The Perl interpreter distinguishes between warnings and errors. Warnings are messages that the Perl interpreter prints to STDERR (or to Apache's error log under mod_perl). These messages indicate that Perl thinks there is a problem with your code, but they do not prevent the code from running. Errors are output in the same way as warnings, but the program terminates after an error. For example, errors occur if your code uses invalid syntax. If a die( ) occurs outside of any exception-handling eval, it behaves just like an error, with a message being output and program execution terminating.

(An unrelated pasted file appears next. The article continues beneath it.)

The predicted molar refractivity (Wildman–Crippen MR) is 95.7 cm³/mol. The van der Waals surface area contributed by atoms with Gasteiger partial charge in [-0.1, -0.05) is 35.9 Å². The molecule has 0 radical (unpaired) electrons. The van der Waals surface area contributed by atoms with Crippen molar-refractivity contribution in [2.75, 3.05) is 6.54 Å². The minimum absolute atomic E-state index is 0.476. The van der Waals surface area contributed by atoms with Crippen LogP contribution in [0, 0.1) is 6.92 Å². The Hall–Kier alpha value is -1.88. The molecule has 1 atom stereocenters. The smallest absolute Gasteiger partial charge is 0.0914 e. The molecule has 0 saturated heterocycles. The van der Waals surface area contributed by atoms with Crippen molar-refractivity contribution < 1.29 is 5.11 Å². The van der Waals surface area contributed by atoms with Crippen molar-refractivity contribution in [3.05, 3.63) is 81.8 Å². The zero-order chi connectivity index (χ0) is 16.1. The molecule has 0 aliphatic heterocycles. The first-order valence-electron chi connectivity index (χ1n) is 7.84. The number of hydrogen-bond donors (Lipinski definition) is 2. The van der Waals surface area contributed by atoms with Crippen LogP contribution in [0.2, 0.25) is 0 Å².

For someone new to Perl programming, the warning and error messages output by Perl can be confusing and worrysome. In this section we will show you how to interpret Perl's messages, and how to track down and solve the problems that cause them.
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